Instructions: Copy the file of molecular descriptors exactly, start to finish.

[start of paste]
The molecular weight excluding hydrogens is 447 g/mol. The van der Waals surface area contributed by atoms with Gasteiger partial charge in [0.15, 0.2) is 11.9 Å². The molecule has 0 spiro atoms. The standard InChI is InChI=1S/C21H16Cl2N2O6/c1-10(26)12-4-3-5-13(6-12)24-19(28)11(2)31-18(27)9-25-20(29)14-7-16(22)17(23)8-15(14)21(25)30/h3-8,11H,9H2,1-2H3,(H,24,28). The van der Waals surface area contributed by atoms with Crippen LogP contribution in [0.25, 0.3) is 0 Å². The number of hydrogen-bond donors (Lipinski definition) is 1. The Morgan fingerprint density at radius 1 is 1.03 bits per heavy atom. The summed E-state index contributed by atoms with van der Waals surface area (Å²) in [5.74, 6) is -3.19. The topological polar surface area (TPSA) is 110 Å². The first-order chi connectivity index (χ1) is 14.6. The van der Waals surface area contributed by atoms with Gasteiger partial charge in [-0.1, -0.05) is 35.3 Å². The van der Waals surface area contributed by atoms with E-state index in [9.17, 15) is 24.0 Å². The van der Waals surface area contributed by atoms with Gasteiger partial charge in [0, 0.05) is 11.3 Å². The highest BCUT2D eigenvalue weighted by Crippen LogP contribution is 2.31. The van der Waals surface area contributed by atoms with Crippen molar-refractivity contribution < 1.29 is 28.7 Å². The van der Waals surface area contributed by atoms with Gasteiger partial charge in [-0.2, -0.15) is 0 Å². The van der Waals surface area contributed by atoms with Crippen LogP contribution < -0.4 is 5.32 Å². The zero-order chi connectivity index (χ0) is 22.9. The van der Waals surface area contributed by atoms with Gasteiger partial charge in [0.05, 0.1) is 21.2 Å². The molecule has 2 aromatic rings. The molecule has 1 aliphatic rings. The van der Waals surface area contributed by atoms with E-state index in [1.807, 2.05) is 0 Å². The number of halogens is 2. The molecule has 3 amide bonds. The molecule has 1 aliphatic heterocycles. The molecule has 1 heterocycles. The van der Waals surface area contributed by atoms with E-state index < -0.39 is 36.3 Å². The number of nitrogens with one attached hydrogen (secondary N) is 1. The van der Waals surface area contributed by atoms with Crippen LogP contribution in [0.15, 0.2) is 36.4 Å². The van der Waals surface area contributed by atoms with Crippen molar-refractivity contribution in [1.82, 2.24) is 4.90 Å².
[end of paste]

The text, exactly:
The molecular weight excluding hydrogens is 447 g/mol. The van der Waals surface area contributed by atoms with Gasteiger partial charge in [0.15, 0.2) is 11.9 Å². The molecule has 0 spiro atoms. The standard InChI is InChI=1S/C21H16Cl2N2O6/c1-10(26)12-4-3-5-13(6-12)24-19(28)11(2)31-18(27)9-25-20(29)14-7-16(22)17(23)8-15(14)21(25)30/h3-8,11H,9H2,1-2H3,(H,24,28). The van der Waals surface area contributed by atoms with Crippen LogP contribution in [0.25, 0.3) is 0 Å². The number of hydrogen-bond donors (Lipinski definition) is 1. The Morgan fingerprint density at radius 1 is 1.03 bits per heavy atom. The summed E-state index contributed by atoms with van der Waals surface area (Å²) in [5.74, 6) is -3.19. The topological polar surface area (TPSA) is 110 Å². The first-order chi connectivity index (χ1) is 14.6. The van der Waals surface area contributed by atoms with Gasteiger partial charge in [-0.1, -0.05) is 35.3 Å². The van der Waals surface area contributed by atoms with E-state index in [9.17, 15) is 24.0 Å². The van der Waals surface area contributed by atoms with Gasteiger partial charge in [0, 0.05) is 11.3 Å². The highest BCUT2D eigenvalue weighted by Crippen LogP contribution is 2.31. The van der Waals surface area contributed by atoms with Crippen molar-refractivity contribution < 1.29 is 28.7 Å². The van der Waals surface area contributed by atoms with Gasteiger partial charge in [-0.2, -0.15) is 0 Å². The van der Waals surface area contributed by atoms with Crippen LogP contribution < -0.4 is 5.32 Å². The zero-order chi connectivity index (χ0) is 22.9. The van der Waals surface area contributed by atoms with Gasteiger partial charge in [0.05, 0.1) is 21.2 Å². The molecule has 2 aromatic rings. The molecule has 1 aliphatic rings. The van der Waals surface area contributed by atoms with E-state index in [1.807, 2.05) is 0 Å². The number of halogens is 2. The molecule has 3 amide bonds. The molecule has 1 aliphatic heterocycles. The molecule has 1 heterocycles. The van der Waals surface area contributed by atoms with E-state index < -0.39 is 36.3 Å². The number of nitrogens with one attached hydrogen (secondary N) is 1. The van der Waals surface area contributed by atoms with Crippen LogP contribution in [0.15, 0.2) is 36.4 Å². The van der Waals surface area contributed by atoms with Crippen molar-refractivity contribution in [1.82, 2.24) is 4.90 Å².